Osteoarthritis is a degenerative disease in which the articular cartilage, that cushions the opposing bones, thins. This thinning results from trauma, excess strain on or instability of joints. It often affects weight bearing joints and the facets joints in the back. It is more prevalent with advancing age (Vata time of life) and some people are genetically predisposed to it.
It appears that the reduction of articular cartilage is mediated by “oxidative stress” – which is at the basis of most degenerative diseases. Oxidative stress is what rusts metal, turns food rancid and denatures cellular proteins – making them non functional. It reduces the ability of the cartilage cells to reproduce and make the cartilage matrix around them. Oxidative stress can be considered Vata aggravation on a molecular level and and can be offset by anti-oxidants.
According to Ayurveda, osteoarthritis is known as Sandhi-Vata. It is a result of aggravated Vata (dryness and instability) moving into the joints and disturbing the normal function of Sleshaka Kapha (lubrication of joints and nourishment of the cartilage). When the Vata disturbs the Kapha in this way, your joints begin to creak and crack. If the imbalance persists the aggravated Vata further impairs joint function and ultimately destroys the structures of the joints causing stiffness, pain and reduced mobility.
The other main category of arthritis is inflammatory arthritis, which includes rheumatoid arthritis (known as Ama-Vata). In this condition the joints become stiff, painful, swollen and tender to touch. In the modern medical science, it is considered an auto-immune condition in response to ongoing inflammation in the joint – the body produces antibodies against its own inflammatory products.
According to Maharishi Ayurveda, this process starts with a weak Agni (digestion & metabolism) due to aggravated Vata. The resulting ama (incompletely digested and metabolised food residue) circulates causing fatigue, low appetite, generalized body aches, heaviness, fever and lack of wellness. The ama blocks the micro circulatory channels and causes the Vata to localise in the joints. The body then mounts an inflammatory response (aggravated Pitta) in an attempt to digest and remove the ama. However because of the weak Agni the break down of ama is incomplete and the ongoing inflammation leaves behind toxic chemicals that add to the ama build up. The joints become swollen, red and tender. By blocking the flow of Vata (life force) into the surrounding the tissues, this ama accumulation leads to ongoing pain and destruction of the joints.
My joints ache sometimes – Maharishi Ayurveda Health Advice (3.11 mins)
Thinning of the tissues, including bones, is a result of increasing Vata, which accompanies advancing age. Aggravated Vata spreads and localises in the tissues, reducing Kapha. This disturbs the balance between tissue formation (Kapha) and tissue breakdown (Pitta) – resulting in a net tissue loss. When this affects the bones it is called osteoporosis or Ashti Kshaya in Maharishi Ayurveda.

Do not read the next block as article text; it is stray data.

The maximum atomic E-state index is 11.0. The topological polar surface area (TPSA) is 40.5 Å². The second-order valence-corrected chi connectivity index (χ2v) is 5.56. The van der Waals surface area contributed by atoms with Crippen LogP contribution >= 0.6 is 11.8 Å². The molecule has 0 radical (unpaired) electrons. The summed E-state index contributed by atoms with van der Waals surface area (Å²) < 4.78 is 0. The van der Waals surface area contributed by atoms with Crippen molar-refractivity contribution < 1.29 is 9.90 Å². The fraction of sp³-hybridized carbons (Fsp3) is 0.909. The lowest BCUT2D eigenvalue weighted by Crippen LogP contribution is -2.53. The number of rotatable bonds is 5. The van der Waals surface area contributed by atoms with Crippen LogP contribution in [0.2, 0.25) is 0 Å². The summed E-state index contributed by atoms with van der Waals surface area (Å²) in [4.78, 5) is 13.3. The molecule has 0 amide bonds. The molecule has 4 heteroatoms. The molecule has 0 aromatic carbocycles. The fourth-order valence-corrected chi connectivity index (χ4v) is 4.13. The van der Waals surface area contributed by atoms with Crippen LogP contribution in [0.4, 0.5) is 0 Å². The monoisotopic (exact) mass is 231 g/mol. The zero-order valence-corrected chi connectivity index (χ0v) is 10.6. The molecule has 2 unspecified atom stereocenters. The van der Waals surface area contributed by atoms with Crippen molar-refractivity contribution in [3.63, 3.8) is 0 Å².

Osteoporosis is characterized by increased porosity and brittleness of bones and results in fractures from minor trauma. As for osteo-arthritis, osteoporosis is thought to be mediated by oxidative stress. You are more prone to osteoporosis if you are underweight, you smoke, don’t exercise or are deficient in Vit D and/or calcium.
Maharishi Ayurveda focusses on reducing the underlying Vata aggravation and strengthening your Agni (digestion and metabolism) so that you can better utilise nutrients and thereby prevent further bone loss.
Osteoarthritis prevention, the Maharishi Ayurveda Approach (7.55min)
Fibromyalgia is a condition characterised by chronic wide spread pain and tenderness in the muscles, tendons and other soft tissues. It is often associated with fatigue, sleep problems, headaches, depression, and anxiety. People with fibromyalgia often wake up unrefreshed. The body aches may get worse with activity, cold or damp weather, anxiety, and stress
According the Maharishi Ayurveda, fibromyalgia (known as Mamsa Vata) is due to increased Vat (dryness) and ama (incompletely digested and metabolised food residue) in the muscles and connective tissues (Mamsa and Ashti dhatus). Pitta (inflammation) increases in an attempt to digest the ama. As Vata and Pitta increase, Kapha (lubrication/tissue nourishment) reduces. This disrupts normal function and leads to pain, stiffness and at times burning sensations. Ama accumulation leads to fatigue and lack of wellness.
When Vata (dryness / roughness) and ama (incompletely digested and metabolized food residue) localise in the muscles, connective tissues and facet joints of the spine, Kapha (lubrication / tissue nourishment) is reduced and pain and stiffness result. If this imbalance persists it leads to disc and facet joint degeneration. The resulting disc protrusion &/or osteophytes around the facet joint (extra bone formation) can compress the nerve roots as they exit the spine causing sciatica.